How to travel with children

Keeping young ones safe and happy on the road

When traveling by car, insist that everyone buckle up. An infant or a child under 40 pounds or 4 years old should ride Ma federally-approved sa fety sea t strapped securely to the car seat. Don’t carry a child on your lap or strap him with your seat belt. Make frequent rest stops in places where a child can run around and expend energy under your supervision.

Bring along a supply of drinking water and nutritious snacks; baby foods, disposable diapers. and a potty chair, if needed; toys and games: blankets and pillows; disposable moist towelettes; and paper or plastic bagsand changes of clothing in case of motion sickness or other mishaps.

To avoid motion sickness, keep the car well ventilated, stop often, and provide light, nongreasy snacks. If a child is prone to motion sickness, ask your doctor about medication.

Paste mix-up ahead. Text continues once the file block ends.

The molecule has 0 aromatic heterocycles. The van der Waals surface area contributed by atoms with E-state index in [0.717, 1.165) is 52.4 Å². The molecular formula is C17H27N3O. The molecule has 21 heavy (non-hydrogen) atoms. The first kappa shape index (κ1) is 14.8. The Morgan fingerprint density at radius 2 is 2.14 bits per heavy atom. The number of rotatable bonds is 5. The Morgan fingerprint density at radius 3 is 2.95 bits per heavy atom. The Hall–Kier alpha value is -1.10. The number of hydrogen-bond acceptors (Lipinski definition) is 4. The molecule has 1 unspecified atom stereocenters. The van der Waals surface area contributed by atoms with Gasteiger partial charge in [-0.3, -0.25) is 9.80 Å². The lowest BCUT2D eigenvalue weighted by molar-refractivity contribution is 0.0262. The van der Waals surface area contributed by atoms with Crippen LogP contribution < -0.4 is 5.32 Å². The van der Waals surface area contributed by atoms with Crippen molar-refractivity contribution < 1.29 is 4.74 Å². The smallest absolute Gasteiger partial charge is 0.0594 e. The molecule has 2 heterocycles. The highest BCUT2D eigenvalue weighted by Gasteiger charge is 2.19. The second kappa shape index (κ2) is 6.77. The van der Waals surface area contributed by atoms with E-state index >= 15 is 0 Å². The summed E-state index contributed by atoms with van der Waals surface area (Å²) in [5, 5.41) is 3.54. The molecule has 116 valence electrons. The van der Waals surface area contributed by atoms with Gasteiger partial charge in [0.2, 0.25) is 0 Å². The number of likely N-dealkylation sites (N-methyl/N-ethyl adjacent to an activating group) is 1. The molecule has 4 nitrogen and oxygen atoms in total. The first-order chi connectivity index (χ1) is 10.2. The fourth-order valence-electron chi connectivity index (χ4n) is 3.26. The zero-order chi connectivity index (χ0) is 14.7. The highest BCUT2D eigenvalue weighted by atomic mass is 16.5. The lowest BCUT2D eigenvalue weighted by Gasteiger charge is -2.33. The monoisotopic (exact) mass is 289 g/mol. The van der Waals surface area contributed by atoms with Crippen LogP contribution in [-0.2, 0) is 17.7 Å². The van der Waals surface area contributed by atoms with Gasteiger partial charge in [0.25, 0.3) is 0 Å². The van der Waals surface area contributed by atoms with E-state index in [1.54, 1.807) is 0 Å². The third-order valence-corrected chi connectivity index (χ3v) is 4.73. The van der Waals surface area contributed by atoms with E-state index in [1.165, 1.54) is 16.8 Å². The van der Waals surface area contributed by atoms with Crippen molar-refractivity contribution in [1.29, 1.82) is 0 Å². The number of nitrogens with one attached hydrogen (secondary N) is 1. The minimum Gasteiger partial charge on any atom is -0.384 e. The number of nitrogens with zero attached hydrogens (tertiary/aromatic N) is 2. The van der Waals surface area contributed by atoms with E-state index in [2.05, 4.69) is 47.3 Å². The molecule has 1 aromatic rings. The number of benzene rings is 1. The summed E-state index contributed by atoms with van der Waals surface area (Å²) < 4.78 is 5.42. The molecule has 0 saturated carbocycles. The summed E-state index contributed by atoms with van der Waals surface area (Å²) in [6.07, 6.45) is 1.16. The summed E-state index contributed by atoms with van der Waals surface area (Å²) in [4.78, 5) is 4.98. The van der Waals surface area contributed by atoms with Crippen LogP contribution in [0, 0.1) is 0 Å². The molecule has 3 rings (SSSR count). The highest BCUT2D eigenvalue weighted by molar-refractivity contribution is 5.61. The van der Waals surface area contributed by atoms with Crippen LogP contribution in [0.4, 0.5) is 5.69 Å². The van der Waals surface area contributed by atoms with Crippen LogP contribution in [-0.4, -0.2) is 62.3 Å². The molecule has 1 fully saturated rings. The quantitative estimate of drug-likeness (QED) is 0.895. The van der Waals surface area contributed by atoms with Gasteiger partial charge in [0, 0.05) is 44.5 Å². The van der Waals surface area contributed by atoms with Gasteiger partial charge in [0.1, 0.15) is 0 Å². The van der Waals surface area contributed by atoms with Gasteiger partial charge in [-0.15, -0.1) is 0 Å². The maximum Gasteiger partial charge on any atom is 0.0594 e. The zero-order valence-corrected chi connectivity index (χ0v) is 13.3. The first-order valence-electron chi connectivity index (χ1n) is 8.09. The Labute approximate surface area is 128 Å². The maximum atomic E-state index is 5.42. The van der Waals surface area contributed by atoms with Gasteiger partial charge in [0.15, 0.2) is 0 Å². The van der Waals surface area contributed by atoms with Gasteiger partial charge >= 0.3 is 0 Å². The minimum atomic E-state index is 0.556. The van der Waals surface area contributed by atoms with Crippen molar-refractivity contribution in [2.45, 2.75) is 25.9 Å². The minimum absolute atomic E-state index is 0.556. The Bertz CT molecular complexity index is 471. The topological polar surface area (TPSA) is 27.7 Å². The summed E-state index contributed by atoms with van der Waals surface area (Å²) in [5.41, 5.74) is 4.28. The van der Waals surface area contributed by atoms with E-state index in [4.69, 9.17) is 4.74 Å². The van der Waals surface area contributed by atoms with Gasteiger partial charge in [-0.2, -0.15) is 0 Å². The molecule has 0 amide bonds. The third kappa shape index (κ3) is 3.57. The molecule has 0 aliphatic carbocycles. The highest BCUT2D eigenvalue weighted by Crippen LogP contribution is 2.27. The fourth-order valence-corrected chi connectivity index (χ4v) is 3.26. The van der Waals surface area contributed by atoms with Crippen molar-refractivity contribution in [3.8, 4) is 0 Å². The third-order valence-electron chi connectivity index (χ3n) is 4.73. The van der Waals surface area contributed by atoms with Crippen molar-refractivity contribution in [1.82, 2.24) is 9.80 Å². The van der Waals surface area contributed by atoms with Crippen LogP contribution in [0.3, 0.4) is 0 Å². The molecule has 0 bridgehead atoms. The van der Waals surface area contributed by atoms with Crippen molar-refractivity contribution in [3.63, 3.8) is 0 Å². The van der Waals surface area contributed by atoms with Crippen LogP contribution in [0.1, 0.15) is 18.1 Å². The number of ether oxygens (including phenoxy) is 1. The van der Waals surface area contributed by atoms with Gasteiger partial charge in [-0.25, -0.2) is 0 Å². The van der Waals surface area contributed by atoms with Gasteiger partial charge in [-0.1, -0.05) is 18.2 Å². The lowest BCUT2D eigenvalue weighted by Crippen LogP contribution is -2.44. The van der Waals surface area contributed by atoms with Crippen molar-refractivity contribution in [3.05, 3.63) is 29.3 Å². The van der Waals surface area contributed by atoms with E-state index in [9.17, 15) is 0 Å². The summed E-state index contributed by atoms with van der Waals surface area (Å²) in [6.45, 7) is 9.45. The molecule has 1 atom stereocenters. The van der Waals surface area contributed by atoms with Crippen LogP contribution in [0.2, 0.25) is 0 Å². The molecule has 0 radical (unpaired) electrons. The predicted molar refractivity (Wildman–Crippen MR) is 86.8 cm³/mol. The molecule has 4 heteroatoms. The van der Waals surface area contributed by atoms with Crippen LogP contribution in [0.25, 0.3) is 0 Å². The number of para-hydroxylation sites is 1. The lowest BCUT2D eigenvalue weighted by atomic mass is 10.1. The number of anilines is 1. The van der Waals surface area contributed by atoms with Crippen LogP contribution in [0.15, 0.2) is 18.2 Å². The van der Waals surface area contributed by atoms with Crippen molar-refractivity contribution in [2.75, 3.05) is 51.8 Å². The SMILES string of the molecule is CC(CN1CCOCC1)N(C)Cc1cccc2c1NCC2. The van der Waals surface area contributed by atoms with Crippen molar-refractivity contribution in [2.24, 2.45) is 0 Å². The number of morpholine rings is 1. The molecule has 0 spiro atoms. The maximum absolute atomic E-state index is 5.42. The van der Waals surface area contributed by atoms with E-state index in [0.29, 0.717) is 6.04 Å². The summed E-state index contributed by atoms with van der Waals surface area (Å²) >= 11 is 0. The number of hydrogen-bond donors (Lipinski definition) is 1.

Babies under 6 months old are usually lulled to sleep by noise and motion. Arousing older babies and toddlers can be a challenge. In addition to familiar toys. pack some surprises and pass them out during the trip. Organize sing-alongs and guessing games; older children may like word games. An older child can help read maps or look after younger children.

Traveling by air

Look for an airline that prcboards passengers with children and which offers children’s meals and infant beds. Book early and request seats with extra leg room. Pack a flight bag with snacks, moist towelettes, toys, and a change of clothing. To relieve ear pain during takeoffs and landings. have a child swallow, yawn, or chew gum; nurse an infant or let him suck a bottle or a pacifier. Give children plenty to drink during the flight.

Childproof a hotel or motel room by removing safety hazards. Put tape over the lock of a bathroom door.

Limit sightseeing with children to 2 or 3 hours. Plan excursions to a zoo, amusement park, and similar places.